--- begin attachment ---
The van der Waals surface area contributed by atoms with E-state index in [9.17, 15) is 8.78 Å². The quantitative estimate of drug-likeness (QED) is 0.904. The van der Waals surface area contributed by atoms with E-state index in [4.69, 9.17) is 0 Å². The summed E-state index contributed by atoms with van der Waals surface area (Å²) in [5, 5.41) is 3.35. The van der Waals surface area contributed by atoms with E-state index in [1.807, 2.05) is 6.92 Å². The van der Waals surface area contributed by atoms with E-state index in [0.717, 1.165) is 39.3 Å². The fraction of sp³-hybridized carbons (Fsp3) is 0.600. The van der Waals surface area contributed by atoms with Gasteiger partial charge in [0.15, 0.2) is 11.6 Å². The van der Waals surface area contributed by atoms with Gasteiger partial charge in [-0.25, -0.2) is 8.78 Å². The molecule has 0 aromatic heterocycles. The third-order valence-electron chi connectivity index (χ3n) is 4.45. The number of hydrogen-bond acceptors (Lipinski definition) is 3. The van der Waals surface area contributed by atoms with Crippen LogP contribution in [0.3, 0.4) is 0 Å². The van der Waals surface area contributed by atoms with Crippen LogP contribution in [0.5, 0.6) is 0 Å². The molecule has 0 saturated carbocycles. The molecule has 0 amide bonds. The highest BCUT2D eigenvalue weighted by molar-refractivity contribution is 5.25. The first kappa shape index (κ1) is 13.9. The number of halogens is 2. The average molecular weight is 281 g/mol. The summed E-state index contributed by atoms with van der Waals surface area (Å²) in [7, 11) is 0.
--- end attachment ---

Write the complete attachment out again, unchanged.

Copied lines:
The van der Waals surface area contributed by atoms with E-state index in [9.17, 15) is 8.78 Å². The quantitative estimate of drug-likeness (QED) is 0.904. The van der Waals surface area contributed by atoms with E-state index in [4.69, 9.17) is 0 Å². The summed E-state index contributed by atoms with van der Waals surface area (Å²) in [5, 5.41) is 3.35. The van der Waals surface area contributed by atoms with E-state index in [1.807, 2.05) is 6.92 Å². The van der Waals surface area contributed by atoms with E-state index in [0.717, 1.165) is 39.3 Å². The fraction of sp³-hybridized carbons (Fsp3) is 0.600. The van der Waals surface area contributed by atoms with Gasteiger partial charge in [0.15, 0.2) is 11.6 Å². The van der Waals surface area contributed by atoms with Gasteiger partial charge in [-0.25, -0.2) is 8.78 Å². The molecule has 0 aromatic heterocycles. The third-order valence-electron chi connectivity index (χ3n) is 4.45. The number of hydrogen-bond acceptors (Lipinski definition) is 3. The van der Waals surface area contributed by atoms with Crippen LogP contribution in [0.3, 0.4) is 0 Å². The van der Waals surface area contributed by atoms with Crippen LogP contribution in [0.5, 0.6) is 0 Å². The molecule has 0 saturated carbocycles. The molecule has 0 amide bonds. The highest BCUT2D eigenvalue weighted by molar-refractivity contribution is 5.25. The first kappa shape index (κ1) is 13.9. The number of halogens is 2. The average molecular weight is 281 g/mol. The summed E-state index contributed by atoms with van der Waals surface area (Å²) in [7, 11) is 0.